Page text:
main content
The National Academies of Sciences, Engineering, Medicine
Contact Us | Current Operating Status
Office of News and Public Information
 
 

Recent Coverage


Opioid Epidemic Still a Top Priority This Summer - Healthline, July 17, 2017

Half a million Medicare recipients were prescribed too many opioid drugs last year - Washington Post, July 13, 2017

Expert panel to FDA: time to hold opioids to a new standard - Science, July 13, 2017

The U.S. should rethink its entire approach to painkillers and the people addicted to them, panel urges - Los Angeles, July 13, 2017

Report: U.S. Should Build Four Heavy-Duty Icebreakers - National Defense Magazine, July 11, 2017

US need for four polar icebreakers 'critical,' warns report - Agence France-Presse, July 11, 2017

The Pentagon Ponders the Threat of Synthetic Bioweapons - Wired, July 10, 2017

Morning Transportation - Politico, June 28, 2017

Hints of some steps that may boost brain health in old age - Associated Press, June 22, 2017

Dementia research conclusion: No evidence yet of behavior to prevent it - Pittsburgh Post-Gazette, June 22, 2017

The Little Agency That Does - Washington Times, June 17, 2017

Artificial intelligence may help doctors keep up with new research - Reuters, June 14, 2017

Scientists Praise Energy Innovation Office Trump Wants to Shut Down - New York Times, June 13, 2017

Trump wants to cut this energy innovation program. Scientists just found that it works - Washington Post, June 13, 2017

The Energy Agency Trump Aims to Kill Could Instead Be a Model - Bloomberg, June 13, 2017

Experts: Shift brucellosis focus from bison to elk - Jackson Hole News & Guide, June 7, 2017

Study: Wildlife managers should prioritize preventing brucellosis transmission from elk - Bozeman Daily Chronicle, June 1, 2017

The most effective way to reduce brucellosis spread is to decrease elk populations, panel says - Billings Gazette, June 1, 2017

Elk Are The Primary Source Of Brucellosis In Yellowstone Area, Report Says - Montana Public Radio, May 31, 2017

Death of Colorado Springs Marine prompts congressman's call for probe - Colorado Springs Gazette, May 30, 2017

Federal committee examining health risks from surface mines - Associated Press, May 22, 2017

Meeting to hear comments on public health effects of surface mining - Slate Journal, May 19, 2017

Closing the Skills Gap for Technical Jobs - Inside Higher Ed, May 18, 2017

Why US nuclear sites are a ticking time bomb - Nature, May 17, 2017

Nonprofit to use grant for disaster prep in age of sea rise - Associated Press, May 16, 2017

Global health spending good for U.S. security and economy, National Academies say - Science, May 15, 2017

Louisiana coastal communities receive part of $3.2 million in grants - Times-Picayune, May 12, 2017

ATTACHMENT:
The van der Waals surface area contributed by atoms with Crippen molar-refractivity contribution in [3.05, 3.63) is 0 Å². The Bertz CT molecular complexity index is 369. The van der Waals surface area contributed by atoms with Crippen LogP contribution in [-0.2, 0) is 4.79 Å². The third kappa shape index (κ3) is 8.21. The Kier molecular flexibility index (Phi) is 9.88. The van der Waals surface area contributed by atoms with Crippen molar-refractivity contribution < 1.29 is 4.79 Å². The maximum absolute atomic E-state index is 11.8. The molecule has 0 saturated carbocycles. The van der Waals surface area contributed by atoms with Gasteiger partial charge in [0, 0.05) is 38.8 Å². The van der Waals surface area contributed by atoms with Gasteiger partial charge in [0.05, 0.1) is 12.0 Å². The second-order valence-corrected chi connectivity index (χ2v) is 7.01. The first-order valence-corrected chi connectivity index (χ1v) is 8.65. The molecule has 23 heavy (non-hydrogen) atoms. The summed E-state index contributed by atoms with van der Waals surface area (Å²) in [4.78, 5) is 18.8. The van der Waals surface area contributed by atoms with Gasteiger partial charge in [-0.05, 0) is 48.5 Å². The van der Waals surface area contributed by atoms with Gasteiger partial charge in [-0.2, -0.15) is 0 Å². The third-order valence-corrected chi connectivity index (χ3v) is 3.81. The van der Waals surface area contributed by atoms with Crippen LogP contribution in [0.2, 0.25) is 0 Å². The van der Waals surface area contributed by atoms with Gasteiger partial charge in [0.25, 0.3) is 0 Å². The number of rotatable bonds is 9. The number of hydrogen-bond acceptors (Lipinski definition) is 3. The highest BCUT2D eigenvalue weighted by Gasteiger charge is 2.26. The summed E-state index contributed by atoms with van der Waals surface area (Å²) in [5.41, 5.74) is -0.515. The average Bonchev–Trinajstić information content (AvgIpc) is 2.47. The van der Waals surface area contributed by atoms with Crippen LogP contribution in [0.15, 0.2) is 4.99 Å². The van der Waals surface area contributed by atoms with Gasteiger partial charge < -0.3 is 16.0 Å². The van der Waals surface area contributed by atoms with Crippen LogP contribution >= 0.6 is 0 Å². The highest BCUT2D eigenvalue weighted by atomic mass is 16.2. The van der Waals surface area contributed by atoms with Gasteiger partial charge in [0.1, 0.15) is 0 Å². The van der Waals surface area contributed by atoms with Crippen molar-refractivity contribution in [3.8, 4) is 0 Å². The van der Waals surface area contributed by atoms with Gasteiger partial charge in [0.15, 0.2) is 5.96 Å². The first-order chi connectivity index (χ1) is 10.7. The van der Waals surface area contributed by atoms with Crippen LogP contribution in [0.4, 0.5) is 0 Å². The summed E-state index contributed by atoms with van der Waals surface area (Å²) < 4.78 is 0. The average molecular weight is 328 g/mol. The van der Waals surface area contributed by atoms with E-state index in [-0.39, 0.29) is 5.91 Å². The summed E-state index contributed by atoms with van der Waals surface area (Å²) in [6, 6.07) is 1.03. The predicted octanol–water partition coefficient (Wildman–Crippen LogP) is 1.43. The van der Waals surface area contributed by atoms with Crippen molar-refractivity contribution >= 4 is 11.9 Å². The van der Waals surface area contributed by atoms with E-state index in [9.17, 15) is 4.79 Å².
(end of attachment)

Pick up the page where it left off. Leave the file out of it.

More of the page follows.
What broke the Safe Drinking Water Act? - Politico, May 10, 2017

The Real Uncertainties of Climate Science - New Republic, May 5, 2017

Can Hacking the Planet Stop Runaway Climate Change? - NBC, April 28, 2017

How many fish are really in the ocean? Some congressmen think federal fisheries can do a better job of finding out - Virginian-Pilot, April 25, 2017

A Good Deal For Eliminating Hepatitis C: Saving Money And Lives - Health Affairs, April 24, 2017

Scientists Don’t View Reproducibility as ‘Risky Business’ - Chronicle of Higher Education, April 20, 2017

Fake-drug crackdown, tackling misconduct and Europa’s plumes - Nature, April 19, 2017

Top Scientists Revamp Standards To Foster Integrity In Research - NPR, April 11, 2017

U.S. report calls for research integrity board - Science, April 11, 2017

Tackling Sexual Harassment in Science: A Long Road Ahead - Earth and Space Science News, April 7, 2017

Geophysics society hopes to define sexual harassment as scientific misconduct - Science, April 7, 2017

National Academies seeking information on coal mine dust - Associated Press, Apr 6, 2017

 

July 21, 2017

2017 Global Grand Challenges Summit


GGCS 2017The National Academy of Engineering announced three student teams and 10 individual students are winners of the Student Day Business Model Competition at the 2017 Global Grand Challenges Summit in Washington, D.C.


Share |


July 20, 2017

United States' Electric Grid Remains Vulnerable to Natural Disasters, Cyber and Physical Attacks; Actions Needed to Improve Resiliency of the Power System


©imaginima/iStock/Getty ImagesWith growing risks to the nation's electrical grid from natural disasters and as a potential target for malicious attacks, the U.S. Department of Energy and the U.S. Department of Homeland Security should work closely with utility operators and other stakeholders to improve cyber and physical security and resilience, says a new congressionally mandated report by the National Academies of Sciences, Engineering, and Medicine. Read More